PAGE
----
Report of General Benning.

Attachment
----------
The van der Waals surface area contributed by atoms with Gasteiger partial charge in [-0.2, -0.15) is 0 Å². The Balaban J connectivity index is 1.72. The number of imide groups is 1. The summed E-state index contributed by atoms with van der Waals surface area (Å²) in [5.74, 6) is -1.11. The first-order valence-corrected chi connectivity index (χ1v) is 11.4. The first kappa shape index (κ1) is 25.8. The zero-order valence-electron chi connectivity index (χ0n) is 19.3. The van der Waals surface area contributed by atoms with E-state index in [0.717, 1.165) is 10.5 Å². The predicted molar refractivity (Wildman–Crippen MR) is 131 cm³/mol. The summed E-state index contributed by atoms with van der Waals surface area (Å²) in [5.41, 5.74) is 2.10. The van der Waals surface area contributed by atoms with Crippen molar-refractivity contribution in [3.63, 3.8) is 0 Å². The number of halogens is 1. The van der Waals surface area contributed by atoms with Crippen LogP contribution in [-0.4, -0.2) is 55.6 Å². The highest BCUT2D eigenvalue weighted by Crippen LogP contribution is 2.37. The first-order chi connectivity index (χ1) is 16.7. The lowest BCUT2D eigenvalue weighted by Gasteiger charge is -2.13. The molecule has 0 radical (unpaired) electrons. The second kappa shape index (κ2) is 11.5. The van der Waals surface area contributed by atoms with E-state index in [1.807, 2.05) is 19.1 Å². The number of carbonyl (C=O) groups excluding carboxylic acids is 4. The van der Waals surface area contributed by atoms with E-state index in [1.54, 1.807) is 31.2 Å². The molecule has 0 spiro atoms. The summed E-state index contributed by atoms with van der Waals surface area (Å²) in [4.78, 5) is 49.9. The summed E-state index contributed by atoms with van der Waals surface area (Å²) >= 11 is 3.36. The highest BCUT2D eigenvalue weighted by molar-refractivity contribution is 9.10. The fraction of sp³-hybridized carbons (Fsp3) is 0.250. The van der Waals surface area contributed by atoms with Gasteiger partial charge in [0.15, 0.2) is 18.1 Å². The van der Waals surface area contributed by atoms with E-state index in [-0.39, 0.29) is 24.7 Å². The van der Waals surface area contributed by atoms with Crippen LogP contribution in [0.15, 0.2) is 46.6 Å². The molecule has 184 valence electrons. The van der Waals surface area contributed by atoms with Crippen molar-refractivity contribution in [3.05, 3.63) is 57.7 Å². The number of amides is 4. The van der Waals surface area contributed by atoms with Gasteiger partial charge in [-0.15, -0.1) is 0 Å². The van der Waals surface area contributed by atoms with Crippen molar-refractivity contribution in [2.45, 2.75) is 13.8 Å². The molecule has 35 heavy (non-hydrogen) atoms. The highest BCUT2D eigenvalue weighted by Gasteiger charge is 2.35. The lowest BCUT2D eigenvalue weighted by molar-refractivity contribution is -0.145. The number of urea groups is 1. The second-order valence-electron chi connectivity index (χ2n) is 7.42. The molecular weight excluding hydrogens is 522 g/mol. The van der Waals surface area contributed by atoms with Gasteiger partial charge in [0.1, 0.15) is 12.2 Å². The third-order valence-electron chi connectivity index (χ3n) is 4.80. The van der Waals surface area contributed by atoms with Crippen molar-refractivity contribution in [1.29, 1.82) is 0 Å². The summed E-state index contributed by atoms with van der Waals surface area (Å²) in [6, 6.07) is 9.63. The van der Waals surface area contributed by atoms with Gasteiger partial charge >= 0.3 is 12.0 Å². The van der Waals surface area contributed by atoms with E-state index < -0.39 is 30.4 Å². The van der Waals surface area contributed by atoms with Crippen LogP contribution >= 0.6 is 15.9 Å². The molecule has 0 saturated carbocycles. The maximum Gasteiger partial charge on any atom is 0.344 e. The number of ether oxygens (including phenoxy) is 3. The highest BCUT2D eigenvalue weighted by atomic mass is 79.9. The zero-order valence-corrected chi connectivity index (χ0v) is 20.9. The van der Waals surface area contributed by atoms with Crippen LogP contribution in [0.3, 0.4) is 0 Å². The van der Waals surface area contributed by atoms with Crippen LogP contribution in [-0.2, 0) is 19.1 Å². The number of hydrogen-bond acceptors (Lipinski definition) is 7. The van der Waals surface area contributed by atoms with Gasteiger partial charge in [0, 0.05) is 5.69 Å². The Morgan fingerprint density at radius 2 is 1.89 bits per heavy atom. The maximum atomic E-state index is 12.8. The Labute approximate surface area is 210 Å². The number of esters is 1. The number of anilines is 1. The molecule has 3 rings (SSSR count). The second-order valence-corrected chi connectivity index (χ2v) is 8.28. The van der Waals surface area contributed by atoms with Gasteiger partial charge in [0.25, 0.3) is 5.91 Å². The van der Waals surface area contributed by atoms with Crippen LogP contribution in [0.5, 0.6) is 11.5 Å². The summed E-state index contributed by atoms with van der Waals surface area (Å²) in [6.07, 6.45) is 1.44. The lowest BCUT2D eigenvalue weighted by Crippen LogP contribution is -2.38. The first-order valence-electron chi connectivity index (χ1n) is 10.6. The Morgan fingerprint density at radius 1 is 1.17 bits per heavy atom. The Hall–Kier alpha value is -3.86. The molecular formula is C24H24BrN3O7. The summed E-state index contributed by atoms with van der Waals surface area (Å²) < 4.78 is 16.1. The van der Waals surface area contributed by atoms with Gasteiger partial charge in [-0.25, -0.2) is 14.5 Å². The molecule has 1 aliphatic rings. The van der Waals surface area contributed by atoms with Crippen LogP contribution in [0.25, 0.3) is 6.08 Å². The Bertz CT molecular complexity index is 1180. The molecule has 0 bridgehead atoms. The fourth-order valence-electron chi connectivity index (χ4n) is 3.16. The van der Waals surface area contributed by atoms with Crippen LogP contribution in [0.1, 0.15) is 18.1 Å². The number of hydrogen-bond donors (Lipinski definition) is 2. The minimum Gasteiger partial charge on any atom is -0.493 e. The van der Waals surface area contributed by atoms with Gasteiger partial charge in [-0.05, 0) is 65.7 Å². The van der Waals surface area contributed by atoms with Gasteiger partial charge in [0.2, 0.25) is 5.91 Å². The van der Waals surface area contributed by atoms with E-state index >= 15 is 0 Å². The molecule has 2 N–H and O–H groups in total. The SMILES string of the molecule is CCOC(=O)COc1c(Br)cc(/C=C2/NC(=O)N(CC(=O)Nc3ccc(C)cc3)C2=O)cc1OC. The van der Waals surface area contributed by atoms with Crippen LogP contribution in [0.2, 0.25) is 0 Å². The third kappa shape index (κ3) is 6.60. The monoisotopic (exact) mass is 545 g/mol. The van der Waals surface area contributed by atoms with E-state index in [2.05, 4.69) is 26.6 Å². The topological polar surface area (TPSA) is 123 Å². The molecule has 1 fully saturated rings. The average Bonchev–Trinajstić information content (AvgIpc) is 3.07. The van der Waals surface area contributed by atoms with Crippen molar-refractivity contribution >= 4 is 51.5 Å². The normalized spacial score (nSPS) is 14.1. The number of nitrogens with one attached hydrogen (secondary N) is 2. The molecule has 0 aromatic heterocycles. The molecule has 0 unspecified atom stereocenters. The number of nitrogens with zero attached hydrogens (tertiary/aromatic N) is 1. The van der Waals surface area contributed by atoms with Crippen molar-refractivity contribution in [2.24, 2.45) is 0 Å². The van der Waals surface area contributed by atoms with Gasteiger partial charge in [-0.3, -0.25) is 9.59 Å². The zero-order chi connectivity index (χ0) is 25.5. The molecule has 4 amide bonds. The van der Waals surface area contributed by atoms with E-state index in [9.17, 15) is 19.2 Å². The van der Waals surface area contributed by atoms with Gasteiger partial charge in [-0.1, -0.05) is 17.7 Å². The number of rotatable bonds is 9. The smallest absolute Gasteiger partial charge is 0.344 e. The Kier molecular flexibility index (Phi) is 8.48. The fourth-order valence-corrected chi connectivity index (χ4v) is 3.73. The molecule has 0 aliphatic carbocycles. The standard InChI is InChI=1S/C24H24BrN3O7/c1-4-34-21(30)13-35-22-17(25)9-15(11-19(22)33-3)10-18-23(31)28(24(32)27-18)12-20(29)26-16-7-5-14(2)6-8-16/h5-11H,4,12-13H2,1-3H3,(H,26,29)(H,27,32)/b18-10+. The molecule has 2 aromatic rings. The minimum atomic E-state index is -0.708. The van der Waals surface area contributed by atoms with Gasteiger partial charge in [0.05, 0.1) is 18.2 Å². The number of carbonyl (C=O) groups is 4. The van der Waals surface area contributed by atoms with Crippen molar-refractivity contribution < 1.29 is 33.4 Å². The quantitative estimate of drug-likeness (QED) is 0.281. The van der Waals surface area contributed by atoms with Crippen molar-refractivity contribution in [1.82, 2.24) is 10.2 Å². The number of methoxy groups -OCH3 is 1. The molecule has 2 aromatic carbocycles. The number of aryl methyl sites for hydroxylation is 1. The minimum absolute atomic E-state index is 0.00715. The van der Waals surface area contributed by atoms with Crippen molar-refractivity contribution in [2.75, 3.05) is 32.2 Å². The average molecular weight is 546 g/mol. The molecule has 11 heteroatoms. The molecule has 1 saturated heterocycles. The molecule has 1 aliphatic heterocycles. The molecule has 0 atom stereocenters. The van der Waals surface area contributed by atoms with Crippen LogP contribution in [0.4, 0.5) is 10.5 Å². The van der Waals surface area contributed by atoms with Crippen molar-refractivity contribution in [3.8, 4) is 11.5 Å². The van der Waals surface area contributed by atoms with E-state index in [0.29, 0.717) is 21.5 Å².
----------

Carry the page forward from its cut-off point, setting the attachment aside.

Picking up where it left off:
headquarters Benning's brigade, October 8th, 1863.Captain,—I have the honor to submit to you the following report of the part taken by this brigade in the battles of the 19th and 20th ultimo on the Chickamauga: At about 3 o'clock P. M., of the 19th, I was ordered to advance and support Brigadier-General Robertson, who was a little to my left. On advancing, I found him with his brigade hotly engaged with a superior force of the enemy's infantry, aided by a battery. The place was on the Chattanooga road near a small house, and a smaller outhouse with open ground for one hundred and fifty or two hundred yards in front and stretching to the right and left, through which ran the road from front to rear. Beyond the open ground all was forest, in which, on the right of the road, was the enemy's battery. Thus the missiles from this battery not only swept over nearly all of the open ground, but passed on with effect far into the level wood in the rear. When we first encountered the enemy, they were at the two houses and on the rear side of the open ground. After an obstinate contest they were driven from this position and across the open ground into the road beyond. We then occupied the houses—my numbers were too few to venture with them alone to follow the enemy into the wood, and to the battery. The place we held was much exposed to the enemy's fire, but with the little cover furnished by the houses, some stumps, and a few scattered trees, I thought I could hold it till the reinforcements every minute expected should arrive, when a general advance might be expected and the enemy swept from the opposite wood. We did hold it for a long time driving back several charges of the enemy to retake it. No reinforcements came. Finally, towards sunset, the enemy's fire from his battery and from his infantry, protected by the wood, became so heavy, and so many of our officers and men had fallen, that we had ourselves to retire a short distance. We accordingly took up a new position a hundred or two yards in rear of the houses, where we remained till the close of the fight. We, in this engagement, felt much the want of artillery to oppose, not only the enemy's artillery, but to his infantry. But none came to our aid. None had been attached either to my brigade or to Brigadier-General Robertson's. My loss was very